UH defenders are always in harm's way
By Ann Miller
Advertiser Staff Writer
At 5 feet 6, Villaroman and Ilustre are the last wall of defense for the Rainbow Wahine, who held their first practice yesterday. They pass, dig and sacrifice their bodies. There are times, particularly during the Western Athletic Conference season, when practice is tougher than games.
Defending against their teammates, particularly All-Americans Kim Willoughby and Lily Kahumoku, is probably something that should not be tried at home. Villaroman and Ilustre have no choice.
Their first reaction when they look up during a scrimmage and see Willoughby, Kahumoku or Maja Gustin bearing down on the ball and no blocker in sight?
"Oh, no," Villaroman admits.
It is their next move that makes their presence so imperative.
"I figure I better move up," Ilustre says, "because the ball is going straight down."
Guts like that, along with athleticism and the ability to speed-read what hitters and blockers are about to do, create ideal defenders. Villaroman and Ilustre are two of the finest in Hawai'i's vaunted defensive history.
They take an unusual view of their teammates' attacking talents. It is analytical, anchored in hours of repetitions and usually experienced looking straight up.
In their eyes, Kahumoku's greatest talent is her ability to deceive.
"You can't really tell where she's going to hit it until the last minute because she turns," Villaroman says. "She tricks you. She can be turned this way, but she hits the other way."
Willoughby's swing is dramatically different. She comes at defenders faster and harder. There is little deception and lots of intimidation, particularly when she wears tank tops in practice.
"Those arms of hers are guns," Ilustre says.
And Willoughby's post-kill stare can be frightening. "When you see her give 'the look' and you're on her side, you start laughing," Ilustre says. "I would be scared if I was on the other side."
Gustin comes at people with the raw power of Willoughby and the added edge of hitting quick sets, giving defenders less time to react. Villaroman and Ilustre give Gustin extra points for her ability to hit the "slide" set (behind the setter) down the line; most middles always go cross-court.
There is also Gustin's sheer athleticism, packed into a powerful 6-foot-3 package.
"She hits right on top of the ball," Ilustre says. "A lot of hitters are on their way down when they hit the ball. Maja is on her way up."
"And," Villaroman says, adding insult to a defender's possible injury, "she has hang time."
Lauren Duggins doesn't intimidate opponents as much as she out-quicks them. Villaroman says Duggins is so fast blockers sometimes don't see her coming. She also hits high with her "long arms." And, they say without trying to hide their envy, she could start at any position on the court.
Nohea Tano is nearly as quick and has an innate ability to adjust to sets and "find a place to put it," Ilustre says. She's also added heat to her hitting in the past year, buoyed by a breakout sophomore season.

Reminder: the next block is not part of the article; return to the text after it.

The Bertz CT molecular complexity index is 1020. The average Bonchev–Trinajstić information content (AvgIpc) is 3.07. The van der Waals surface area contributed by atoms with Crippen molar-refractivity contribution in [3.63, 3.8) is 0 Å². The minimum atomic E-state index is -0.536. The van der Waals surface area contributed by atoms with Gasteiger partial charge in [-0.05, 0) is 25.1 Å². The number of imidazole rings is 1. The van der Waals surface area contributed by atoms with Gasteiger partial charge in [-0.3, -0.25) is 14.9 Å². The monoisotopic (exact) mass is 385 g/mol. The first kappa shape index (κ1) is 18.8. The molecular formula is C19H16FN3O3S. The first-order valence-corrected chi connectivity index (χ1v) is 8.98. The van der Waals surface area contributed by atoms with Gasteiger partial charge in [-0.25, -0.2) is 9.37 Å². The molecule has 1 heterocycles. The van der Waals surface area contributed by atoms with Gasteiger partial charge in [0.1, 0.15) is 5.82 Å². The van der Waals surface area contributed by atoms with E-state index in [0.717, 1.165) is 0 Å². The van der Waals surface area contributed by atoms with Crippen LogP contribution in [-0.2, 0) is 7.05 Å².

Melody Eckmier offers a tough-to-read arm swing and a penchant for using the block, but her best offense might be a good defense, at least according to the players designated to cover the block.
"She gets up really high on the block," Villaroman says, "and if she gets it, it's not like they'll cover and send it back over. There's no way you can dig it. It goes straight down."
First impressions are all the defenders can offer on freshman hitter Susie Boogard and junior-transfer middle Karin Lundqvist, though Villaroman played on Boogard's club team when she was in eighth grade. But after just the first day of practice, Villaroman and Ilustre have a hint of what to expect.
Boogard's size and long arms get her over the block and she's already proved she can find a puka on the other side of the floor. Lundqvist comes in with international experience and Top-20 blocking credentials in two seasons at Montana State.
Is there enough firepower to take Hawai'i to its ultimate goal? It is far too early to tell. But the players responsible for keeping the rallies going long enough to let Hawai'i end them, are sure of one thing.
"We're glad," Ilustre says, "that they're on our team."
QUICK SETS: Hawai'i was ranked fourth in the USA Today/American Volleyball Coaches Association Preseason Poll, released yesterday. Nearly 70 coaches are invited to vote in the poll, making it the most watched barometer during the season. ... Stanford, which will play here Nov. 10, was ranked first, with 54 of the 65 first-place votes. The defending national champion was followed by Nebraska and USC. ... San Jose State was the only other WAC team to receive votes, placing 32nd. ... All four teams in the season-opening Hawaiian Airlines Rainbow Wahine Classic (Aug. 30-Sept. 2) are ranked Hawai'i, Ohio State (9), UCLA (11) and Colorado (21).
Coaches rank Hawai'i fourth
The University of Hawai'i Rainbow Wahine will open the season ranked fourth in the USA Today/American Volleyball Coaches Association preseason poll.
UH, which was second in the Volleyball Magazine preseason poll behind defending national champion Stanford, followed the Cardinal, Nebraska and USC in the USA Today poll. UH got five of 65 first-place votes.
Others receiving points: South Carolina (161), North Carolina (155), Texas (117), Louisville (105), San Diego (97), Washington State (81), San Jose State (67), Minnesota (66), Missouri (58), Arkansas (53), Utah State (47), Duke (36), Baylor (26), Cincinnati (12), Georgia Tech (10), Loyola Marymount (10), Michigan (10), Texas Tech (9), Cal Poly (7), Eastern Washington (7), Oregon State (7), South Florida (4), Alabama (3), Southwest Missouri State (3).